Trainspotting is the story of a group of young adults growing up in Edinburgh in the 1980's. Together they struggle to survive experimenting with heroin and each other. One of them has the vision and the sense to see he must break free from his friends and wasteful life. This is an amazing collection of little stories leading to the inevitable escape of Renton who finally breaks free from his friends and Edinburgh by ripping them off.
"Welsh writes with a wit that's calculatedly outrageous, and his main character, Mark Renton, can be winningly sarcastic, especially when he's in need of a fix; but this does not make the book an advertisement for drugs....To say that Trainspotting glorifies heroin is like saying that the Inferno glorifies hell....The careful manipulation of perspective is what makes Welsh's writing more than just a catalog of dead baby humor and drug lore. Through his use of vernacular and shifting voices, he stays close enough to his characters to get into their heads, but far enough away to show their self-delusion....The language in Trainspotting is alienating at first, exhilarating once you get the hang of it, and finally poetic in its complications. One of the most complicated things about the book is that it isn't written in one voice but in many. Each character has his own syntax, vocabulary and rhythm....This isn't just dictation on Welsh's part; it's literary in the best sense, using language at every level to tell a story." Jane Mendelsohn, The New Republic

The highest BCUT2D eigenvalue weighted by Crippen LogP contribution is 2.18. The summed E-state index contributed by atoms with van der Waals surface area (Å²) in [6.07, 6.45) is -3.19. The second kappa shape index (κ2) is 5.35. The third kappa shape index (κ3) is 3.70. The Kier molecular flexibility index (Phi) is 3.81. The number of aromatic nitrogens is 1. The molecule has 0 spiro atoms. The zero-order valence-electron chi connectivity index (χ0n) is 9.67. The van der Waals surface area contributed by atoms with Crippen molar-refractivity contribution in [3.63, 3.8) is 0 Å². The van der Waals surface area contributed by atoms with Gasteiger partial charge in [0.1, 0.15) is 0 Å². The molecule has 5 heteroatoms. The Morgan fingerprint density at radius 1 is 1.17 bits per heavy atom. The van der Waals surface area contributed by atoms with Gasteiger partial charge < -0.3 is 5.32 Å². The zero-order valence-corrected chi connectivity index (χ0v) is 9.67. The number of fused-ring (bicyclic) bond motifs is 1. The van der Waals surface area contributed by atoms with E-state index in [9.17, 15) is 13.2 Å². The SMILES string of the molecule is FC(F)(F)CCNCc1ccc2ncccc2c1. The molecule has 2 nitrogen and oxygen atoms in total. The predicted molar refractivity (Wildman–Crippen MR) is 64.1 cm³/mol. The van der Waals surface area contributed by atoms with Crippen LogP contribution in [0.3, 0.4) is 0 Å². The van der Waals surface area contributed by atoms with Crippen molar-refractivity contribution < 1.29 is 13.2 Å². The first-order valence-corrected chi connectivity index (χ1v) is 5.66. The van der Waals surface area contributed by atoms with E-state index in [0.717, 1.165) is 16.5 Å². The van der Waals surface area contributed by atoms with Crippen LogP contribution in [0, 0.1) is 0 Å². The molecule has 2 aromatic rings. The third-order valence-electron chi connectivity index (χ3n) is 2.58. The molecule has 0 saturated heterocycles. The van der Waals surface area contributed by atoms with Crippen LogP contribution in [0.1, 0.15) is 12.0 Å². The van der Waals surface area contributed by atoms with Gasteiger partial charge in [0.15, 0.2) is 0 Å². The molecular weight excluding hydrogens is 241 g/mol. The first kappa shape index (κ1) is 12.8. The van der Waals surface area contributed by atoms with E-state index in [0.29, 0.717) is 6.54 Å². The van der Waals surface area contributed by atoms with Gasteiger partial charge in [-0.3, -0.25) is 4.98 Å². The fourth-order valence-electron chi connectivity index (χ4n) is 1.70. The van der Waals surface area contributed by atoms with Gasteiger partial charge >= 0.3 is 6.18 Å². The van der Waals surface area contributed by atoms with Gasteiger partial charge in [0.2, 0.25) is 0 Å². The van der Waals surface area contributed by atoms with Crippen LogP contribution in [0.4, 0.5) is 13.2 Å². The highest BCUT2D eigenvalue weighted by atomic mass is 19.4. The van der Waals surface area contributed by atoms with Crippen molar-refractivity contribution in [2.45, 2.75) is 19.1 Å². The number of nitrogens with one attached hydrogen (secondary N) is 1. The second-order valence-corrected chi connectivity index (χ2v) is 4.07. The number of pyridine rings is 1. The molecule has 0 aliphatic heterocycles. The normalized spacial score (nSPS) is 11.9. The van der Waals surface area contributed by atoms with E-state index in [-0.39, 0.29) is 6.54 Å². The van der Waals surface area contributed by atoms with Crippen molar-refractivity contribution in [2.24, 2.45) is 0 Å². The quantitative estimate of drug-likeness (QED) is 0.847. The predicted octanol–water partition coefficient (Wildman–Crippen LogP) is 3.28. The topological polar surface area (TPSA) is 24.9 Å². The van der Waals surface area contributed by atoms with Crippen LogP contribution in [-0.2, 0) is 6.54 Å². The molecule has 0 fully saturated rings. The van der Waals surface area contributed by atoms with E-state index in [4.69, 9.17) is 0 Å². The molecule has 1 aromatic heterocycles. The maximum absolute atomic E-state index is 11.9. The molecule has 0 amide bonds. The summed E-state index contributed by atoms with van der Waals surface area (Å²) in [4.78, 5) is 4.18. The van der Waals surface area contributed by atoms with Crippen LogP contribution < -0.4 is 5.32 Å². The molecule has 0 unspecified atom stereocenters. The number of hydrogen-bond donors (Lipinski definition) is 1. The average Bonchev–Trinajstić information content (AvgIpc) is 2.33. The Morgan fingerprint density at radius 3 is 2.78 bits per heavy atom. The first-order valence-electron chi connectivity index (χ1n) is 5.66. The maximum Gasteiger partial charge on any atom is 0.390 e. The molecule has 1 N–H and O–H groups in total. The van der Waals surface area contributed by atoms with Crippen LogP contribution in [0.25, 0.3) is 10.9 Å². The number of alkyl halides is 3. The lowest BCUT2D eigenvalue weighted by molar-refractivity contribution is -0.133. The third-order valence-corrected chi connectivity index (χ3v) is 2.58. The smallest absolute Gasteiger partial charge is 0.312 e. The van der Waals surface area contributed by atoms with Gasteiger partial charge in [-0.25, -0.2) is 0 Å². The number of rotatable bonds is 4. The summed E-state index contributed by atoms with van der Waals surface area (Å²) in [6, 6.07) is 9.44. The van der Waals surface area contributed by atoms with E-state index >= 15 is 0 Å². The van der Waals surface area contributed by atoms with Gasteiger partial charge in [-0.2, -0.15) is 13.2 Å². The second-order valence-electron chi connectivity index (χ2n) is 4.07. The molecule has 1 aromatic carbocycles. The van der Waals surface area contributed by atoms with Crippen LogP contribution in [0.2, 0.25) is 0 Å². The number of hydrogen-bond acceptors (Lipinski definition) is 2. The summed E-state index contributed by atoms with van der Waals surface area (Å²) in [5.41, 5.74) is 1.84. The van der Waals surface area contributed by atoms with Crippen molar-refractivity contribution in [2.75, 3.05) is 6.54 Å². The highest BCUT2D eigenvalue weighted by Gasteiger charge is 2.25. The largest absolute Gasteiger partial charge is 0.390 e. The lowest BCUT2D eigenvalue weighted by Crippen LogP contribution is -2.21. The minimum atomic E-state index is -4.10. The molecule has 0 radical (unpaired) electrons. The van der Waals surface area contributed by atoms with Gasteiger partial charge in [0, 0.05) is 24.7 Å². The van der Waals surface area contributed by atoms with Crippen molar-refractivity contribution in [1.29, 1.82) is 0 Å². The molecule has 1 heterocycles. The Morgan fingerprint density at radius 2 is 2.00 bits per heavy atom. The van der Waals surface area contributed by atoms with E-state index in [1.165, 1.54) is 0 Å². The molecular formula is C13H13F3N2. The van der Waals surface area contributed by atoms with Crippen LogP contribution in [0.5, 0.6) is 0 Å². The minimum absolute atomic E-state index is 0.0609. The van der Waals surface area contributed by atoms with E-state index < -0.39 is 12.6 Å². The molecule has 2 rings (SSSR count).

"It's worth making the effort with Trainspotting not merely because relatively few writers have rummaged through this particular enclave of British youth culture, but because even fewer have dug there so deeply." Mark Jolly, The New York Times Book Review
"Irvine Welsh is the real thing — a marvelous mixture of nihilism and heartbreak, pinpoint realism (especially in dialect and tone), and an archetypal universality." David Foster Wallace, author of Infinite Jest
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